If I’m being honest I am of the same opinion as Sir Stirling Moss, track limits infringements could be prevented by building the tracks so that it is not physically possible to exceed them. Some tracks do it very successfully (AND it adds to thrill of watching), Montreal, Monaco, Surfer’s Paradise, Birmingham Superprix for example (where the penalty for exceeding the limits is retirement, but the fastest way around the track is to push as close as possible )
This is why I think that infringements could be easily detected with existing vehicle hardware and track infrastructure. It is even something that could be used to inform viewers/spectators via the F1 App/online. Rather than using the race stewards to determine whether someone has actually exceeded the limits, they would be better placed to review whether there were mitigating circumstances (spin, forced off, etc); after all, there are only three stewards, but 20 cars and many corners per lap - do the maths and determine whether it is really plausible for all cars to be monitored....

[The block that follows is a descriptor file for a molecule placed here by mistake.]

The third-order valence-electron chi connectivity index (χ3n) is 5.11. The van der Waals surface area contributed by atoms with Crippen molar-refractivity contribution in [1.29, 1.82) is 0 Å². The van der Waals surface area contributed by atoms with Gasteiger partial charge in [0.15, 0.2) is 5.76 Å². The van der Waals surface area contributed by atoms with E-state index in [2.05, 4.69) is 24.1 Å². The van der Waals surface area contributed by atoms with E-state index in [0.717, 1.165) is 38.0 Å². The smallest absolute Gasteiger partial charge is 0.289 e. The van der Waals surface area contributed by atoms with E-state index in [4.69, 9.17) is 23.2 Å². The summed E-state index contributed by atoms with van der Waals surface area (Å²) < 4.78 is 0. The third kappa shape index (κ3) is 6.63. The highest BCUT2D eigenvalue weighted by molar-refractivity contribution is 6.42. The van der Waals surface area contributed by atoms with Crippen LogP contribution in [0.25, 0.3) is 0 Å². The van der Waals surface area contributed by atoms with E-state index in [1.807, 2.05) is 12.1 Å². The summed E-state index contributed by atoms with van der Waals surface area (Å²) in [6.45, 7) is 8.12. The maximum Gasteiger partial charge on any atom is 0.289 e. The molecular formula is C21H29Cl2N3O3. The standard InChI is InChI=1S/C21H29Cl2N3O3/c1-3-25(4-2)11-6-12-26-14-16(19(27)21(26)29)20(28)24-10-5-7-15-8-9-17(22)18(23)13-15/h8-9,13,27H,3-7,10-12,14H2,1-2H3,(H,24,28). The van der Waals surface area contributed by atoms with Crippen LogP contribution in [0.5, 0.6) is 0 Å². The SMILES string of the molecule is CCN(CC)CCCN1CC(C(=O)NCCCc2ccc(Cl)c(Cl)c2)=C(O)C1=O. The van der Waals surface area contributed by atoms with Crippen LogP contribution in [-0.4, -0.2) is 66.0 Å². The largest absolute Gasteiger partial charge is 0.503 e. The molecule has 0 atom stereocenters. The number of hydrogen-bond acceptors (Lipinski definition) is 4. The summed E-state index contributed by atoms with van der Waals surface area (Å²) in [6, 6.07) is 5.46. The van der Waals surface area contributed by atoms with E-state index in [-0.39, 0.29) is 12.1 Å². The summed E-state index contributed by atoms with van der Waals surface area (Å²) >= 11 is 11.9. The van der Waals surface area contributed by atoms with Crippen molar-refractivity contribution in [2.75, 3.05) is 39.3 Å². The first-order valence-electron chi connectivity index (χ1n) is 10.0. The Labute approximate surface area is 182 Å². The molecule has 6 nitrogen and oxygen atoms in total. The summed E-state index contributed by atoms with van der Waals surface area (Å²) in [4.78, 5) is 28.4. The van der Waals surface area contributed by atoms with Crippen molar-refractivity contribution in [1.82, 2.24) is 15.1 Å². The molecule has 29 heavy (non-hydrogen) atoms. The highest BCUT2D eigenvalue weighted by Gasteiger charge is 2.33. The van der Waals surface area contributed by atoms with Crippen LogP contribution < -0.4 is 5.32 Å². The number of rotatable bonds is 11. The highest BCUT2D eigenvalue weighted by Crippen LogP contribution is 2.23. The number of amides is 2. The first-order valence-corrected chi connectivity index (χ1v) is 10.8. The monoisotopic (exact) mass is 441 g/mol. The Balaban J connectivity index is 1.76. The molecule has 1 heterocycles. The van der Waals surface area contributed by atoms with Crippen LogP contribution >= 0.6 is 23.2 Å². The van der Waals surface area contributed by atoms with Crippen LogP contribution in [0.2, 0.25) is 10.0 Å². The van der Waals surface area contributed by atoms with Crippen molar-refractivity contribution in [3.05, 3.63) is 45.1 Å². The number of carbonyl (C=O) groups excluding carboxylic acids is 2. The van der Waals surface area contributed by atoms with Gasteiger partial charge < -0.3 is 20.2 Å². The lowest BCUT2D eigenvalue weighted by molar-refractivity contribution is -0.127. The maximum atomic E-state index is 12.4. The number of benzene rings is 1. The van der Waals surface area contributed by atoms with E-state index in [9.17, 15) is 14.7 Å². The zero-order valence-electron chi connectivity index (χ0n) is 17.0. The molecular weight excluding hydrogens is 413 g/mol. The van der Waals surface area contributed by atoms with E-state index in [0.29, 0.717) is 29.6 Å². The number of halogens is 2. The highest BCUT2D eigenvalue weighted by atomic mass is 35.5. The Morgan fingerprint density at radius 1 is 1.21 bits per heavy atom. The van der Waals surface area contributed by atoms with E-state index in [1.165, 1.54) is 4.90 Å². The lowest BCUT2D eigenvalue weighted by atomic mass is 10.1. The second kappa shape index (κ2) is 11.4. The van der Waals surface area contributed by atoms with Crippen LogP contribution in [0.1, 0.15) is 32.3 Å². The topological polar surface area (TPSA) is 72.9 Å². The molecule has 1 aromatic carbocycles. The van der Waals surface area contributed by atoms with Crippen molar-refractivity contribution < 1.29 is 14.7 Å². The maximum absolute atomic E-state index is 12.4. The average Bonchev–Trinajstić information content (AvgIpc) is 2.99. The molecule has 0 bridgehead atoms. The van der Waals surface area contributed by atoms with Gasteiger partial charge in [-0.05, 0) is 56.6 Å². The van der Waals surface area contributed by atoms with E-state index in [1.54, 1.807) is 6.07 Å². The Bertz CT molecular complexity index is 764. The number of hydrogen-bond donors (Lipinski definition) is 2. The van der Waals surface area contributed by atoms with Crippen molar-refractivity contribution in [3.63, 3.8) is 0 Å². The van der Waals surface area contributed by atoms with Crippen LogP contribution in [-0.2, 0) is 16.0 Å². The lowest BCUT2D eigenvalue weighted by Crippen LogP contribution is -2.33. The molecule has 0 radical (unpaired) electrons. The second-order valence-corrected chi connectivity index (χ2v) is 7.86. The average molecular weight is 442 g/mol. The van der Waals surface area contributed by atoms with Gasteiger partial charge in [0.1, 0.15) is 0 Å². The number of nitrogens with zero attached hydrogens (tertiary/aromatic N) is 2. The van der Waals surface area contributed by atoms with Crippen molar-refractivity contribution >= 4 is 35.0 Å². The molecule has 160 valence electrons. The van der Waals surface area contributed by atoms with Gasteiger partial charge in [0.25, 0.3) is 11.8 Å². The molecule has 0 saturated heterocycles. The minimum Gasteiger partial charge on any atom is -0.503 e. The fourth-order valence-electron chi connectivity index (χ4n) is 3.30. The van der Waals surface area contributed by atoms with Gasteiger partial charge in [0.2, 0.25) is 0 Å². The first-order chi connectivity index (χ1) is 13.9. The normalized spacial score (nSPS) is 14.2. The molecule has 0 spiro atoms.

Automatic monitoring is the only real plausible method.
Penalties for infringements could range from DRS ‘ban’ for one lap, then ERS ‘ban’ for one lap, followed by pit-lane drive-through penalty for a third infringement. All risk, no reward.